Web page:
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Backseat Conversations on the Way to Heaven: #7 Be Quiet Back there!

Backseat Conversations on the Way to Heaven:Concordia Lutheran Church
Be Quiet Back There!
Psalm 46

 May we be so in awe of the glorious works of God in our lives, that we are found still, and quiet, enjoying the beauty of His Peace!


Backseat grumblings

it was inevitable, on those family drives as children that a fight would ensue between my brother and sister, and sometimes, I would get involved.

Remember, back in the day before seatbelts and child seats?  When there could be a real free-for all wrestling match as dad drove down the highway at seventy miles an hour?

As expected as the war of the backseat was, even more was another thing we heard just a few moments later.

Be still back there!  Be quiet back there!

I could almost hear those words as I drove those same roads last week.

I think when we hear God urging us to be still, urging us to be quiet, it isn’t because he needs to concentrate to get us where we are going.   It isn’t that he will somehow loose control of the journey when a pillow comes flying over the back seat.  Or the sound of a siren on a video game makes him glance guiltily at the speedometer.

Even so, we as individuals, we as the church of God, need to spend some real time in quiet, some real time being still, some extensive time knowing that God is God, and that He is our refuge, our fortress.

For different reasons when we were children, we need to hear Jesus say, my friends, be quiet, be still back there.

In fact, they are the same reasons Martin Luther, and so many before and since him, need to hear those words as well….

What couldn’t we see?  V. 8

In our world today, much like in Luther’s time, there were more than enough fights going on, just like in the backseat of our ’72 dodge dart.

Some of the fights are caused by external things, fights in the world that worry us, whether against enemies like ISIS, or that are more insidious, like Ebola.  Some are fights within the church at large, just as Luther experienced in His day.  Fights over doctrine, fights over traditions, fights over theology.  And some are fights like St Paul noted, fights between our sinful nature and our new nature in Christ.  Those internal fights between sin, and the desire to serve God. They are like David describes in the psalm, times where our lives are shaken like earthquakes, where everything seems to crumble, where we feel like we are being drowned in life.  Where the world is in chaos, and the very strength of our country seems to crumble…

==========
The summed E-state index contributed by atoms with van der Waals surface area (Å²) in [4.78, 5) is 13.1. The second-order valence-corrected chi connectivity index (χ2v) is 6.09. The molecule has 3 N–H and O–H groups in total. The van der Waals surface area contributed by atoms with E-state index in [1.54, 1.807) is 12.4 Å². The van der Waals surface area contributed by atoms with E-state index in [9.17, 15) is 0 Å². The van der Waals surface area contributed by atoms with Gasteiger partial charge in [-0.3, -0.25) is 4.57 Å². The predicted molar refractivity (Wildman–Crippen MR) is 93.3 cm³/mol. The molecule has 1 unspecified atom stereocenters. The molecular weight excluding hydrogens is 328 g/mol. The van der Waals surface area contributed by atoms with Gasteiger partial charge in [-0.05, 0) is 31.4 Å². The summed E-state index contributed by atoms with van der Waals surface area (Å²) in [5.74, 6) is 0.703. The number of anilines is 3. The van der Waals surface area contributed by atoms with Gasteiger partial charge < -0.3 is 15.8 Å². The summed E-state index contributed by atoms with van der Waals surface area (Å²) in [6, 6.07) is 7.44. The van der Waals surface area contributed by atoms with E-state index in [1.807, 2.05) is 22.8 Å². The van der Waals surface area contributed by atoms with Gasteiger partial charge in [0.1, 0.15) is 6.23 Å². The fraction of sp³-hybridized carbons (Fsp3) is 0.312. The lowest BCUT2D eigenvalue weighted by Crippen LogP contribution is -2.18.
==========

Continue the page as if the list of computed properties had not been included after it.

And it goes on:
All these fights in the backseat on our journey towards heaven garner our attention, whether we are involved in the fight, or not.  They cause us anxiety and fear, even if we aren’t involved, for like the kid in the middle between two siblings, we can’t help being involved.

And once involved, life overwhelms us.

It was at such a time, inspired by this very psalm, Luther found rest. Despite the hoards of Turks threatening to take over Europe, despite some religious leaders calling for his death, despite health issues, despite his own sin and psychological challenges… Luther found peace.

And so can we… if only we can manage to be still, to be quiet, to be in awe of the glorious works of the LORD.